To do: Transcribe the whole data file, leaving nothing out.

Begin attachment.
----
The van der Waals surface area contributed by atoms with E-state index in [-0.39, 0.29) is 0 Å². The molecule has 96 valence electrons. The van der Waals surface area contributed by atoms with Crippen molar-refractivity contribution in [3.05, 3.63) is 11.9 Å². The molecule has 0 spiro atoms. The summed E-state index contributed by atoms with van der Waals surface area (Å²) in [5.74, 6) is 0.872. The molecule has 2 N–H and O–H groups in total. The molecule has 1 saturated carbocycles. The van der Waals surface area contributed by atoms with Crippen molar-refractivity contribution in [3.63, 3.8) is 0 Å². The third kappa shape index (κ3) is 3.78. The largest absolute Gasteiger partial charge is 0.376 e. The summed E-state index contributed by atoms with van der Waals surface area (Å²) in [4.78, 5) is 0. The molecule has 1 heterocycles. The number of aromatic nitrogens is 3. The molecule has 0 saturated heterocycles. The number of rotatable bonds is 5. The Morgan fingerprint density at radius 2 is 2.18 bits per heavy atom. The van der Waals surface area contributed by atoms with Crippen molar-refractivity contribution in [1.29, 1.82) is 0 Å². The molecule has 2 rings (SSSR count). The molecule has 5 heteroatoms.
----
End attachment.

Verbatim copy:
The van der Waals surface area contributed by atoms with E-state index in [-0.39, 0.29) is 0 Å². The molecule has 96 valence electrons. The van der Waals surface area contributed by atoms with Crippen molar-refractivity contribution in [3.05, 3.63) is 11.9 Å². The molecule has 0 spiro atoms. The summed E-state index contributed by atoms with van der Waals surface area (Å²) in [5.74, 6) is 0.872. The molecule has 2 N–H and O–H groups in total. The molecule has 1 saturated carbocycles. The van der Waals surface area contributed by atoms with Crippen molar-refractivity contribution in [3.63, 3.8) is 0 Å². The third kappa shape index (κ3) is 3.78. The largest absolute Gasteiger partial charge is 0.376 e. The summed E-state index contributed by atoms with van der Waals surface area (Å²) in [4.78, 5) is 0. The molecule has 1 heterocycles. The number of aromatic nitrogens is 3. The molecule has 0 saturated heterocycles. The number of rotatable bonds is 5. The Morgan fingerprint density at radius 2 is 2.18 bits per heavy atom. The van der Waals surface area contributed by atoms with Crippen molar-refractivity contribution in [1.29, 1.82) is 0 Å². The molecule has 2 rings (SSSR count). The molecule has 5 heteroatoms.